Heart Attack Archive


Winter weather warning

When the temperature drops, the risk of a heart attack rises. Here's how to stay safe in chilly weather.

Cold weather — especially when it's windy or snowy — can challenge your cardiovascular system. When you venture outside, the tiny blood vessels in your fingers and toes squeeze tight to shunt blood deeper into your body, keeping your vital organs nice and cozy.

To overcome the resistance from those narrowed vessels, your heart beats with extra force, causing your blood pressure and heart rate to rise. This normal physiological response usually isn't a problem, especially for healthy people.

The state of statin prescribing: Location matters

Research we're watching

If you've had a heart attack, national guidelines strongly recommend taking a high-intensity statin to prevent a second heart attack. But a study of Medicare recipients finds that where you live may affect your chances of receiving a statin prescription.

People living in New England were most likely to receive a high-intensity statin (74%), while those from the West South Central states (such as Arkansas, Oklahoma, and Louisiana) were the least likely (41%). The data came from nearly 140,000 people ages 66 and older who were hospitalized for a heart attack from 2011 to 2015. The findings were published online July 24 by JAMA Cardiology.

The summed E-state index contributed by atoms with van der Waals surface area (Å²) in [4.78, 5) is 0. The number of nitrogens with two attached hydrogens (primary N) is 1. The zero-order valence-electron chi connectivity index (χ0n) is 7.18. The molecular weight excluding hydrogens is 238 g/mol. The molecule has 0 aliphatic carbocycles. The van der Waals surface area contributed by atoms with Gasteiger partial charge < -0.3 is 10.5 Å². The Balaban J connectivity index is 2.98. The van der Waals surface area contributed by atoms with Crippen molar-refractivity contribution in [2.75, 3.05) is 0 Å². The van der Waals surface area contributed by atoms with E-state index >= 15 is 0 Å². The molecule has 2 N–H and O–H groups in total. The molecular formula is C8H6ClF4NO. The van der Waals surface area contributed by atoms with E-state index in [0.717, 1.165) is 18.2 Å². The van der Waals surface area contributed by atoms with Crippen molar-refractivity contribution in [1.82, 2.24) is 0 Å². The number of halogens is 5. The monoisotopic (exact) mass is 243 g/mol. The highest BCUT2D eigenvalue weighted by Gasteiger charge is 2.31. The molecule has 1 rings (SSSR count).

Protect your heart, preserve your mind?

Heart attacks may leave people more vulnerable to thinking and memory problems as they age.

Growing older often means slowing down, both physically and mentally. Just as people can't move quite as fast as when they were younger, their thinking and memory abilities — known as cognitive function — may also slowly wane.

Now, new research suggests that people who have a heart attack or angina (chest pain caused by reduced blood flow to the heart) may face a faster drop in thinking skills than people who don't experience those heart-related problems.

Ultra-processed foods linked to poor heart health

Research we're watching

Eating ultra-processed foods — such as packaged snacks, sugary cereals and drinks, chicken nuggets, and instant soup — may leave people more prone to heart disease and an early death, two new studies suggest. Both were published May 29 in The BMJ.

One study followed more than 105,000 adults for just over five years. Researchers found that for every 10% increase in the amount of ultra-processed foods people ate, their risk of a heart attack, stroke, or other serious cardiovascular event was 12% higher. The other study tracked nearly 20,000 people over an average of 10 years. People who ate more than four servings of ultra-processed foods daily had a 62% higher risk of dying from all causes compared with those who ate only two servings per day.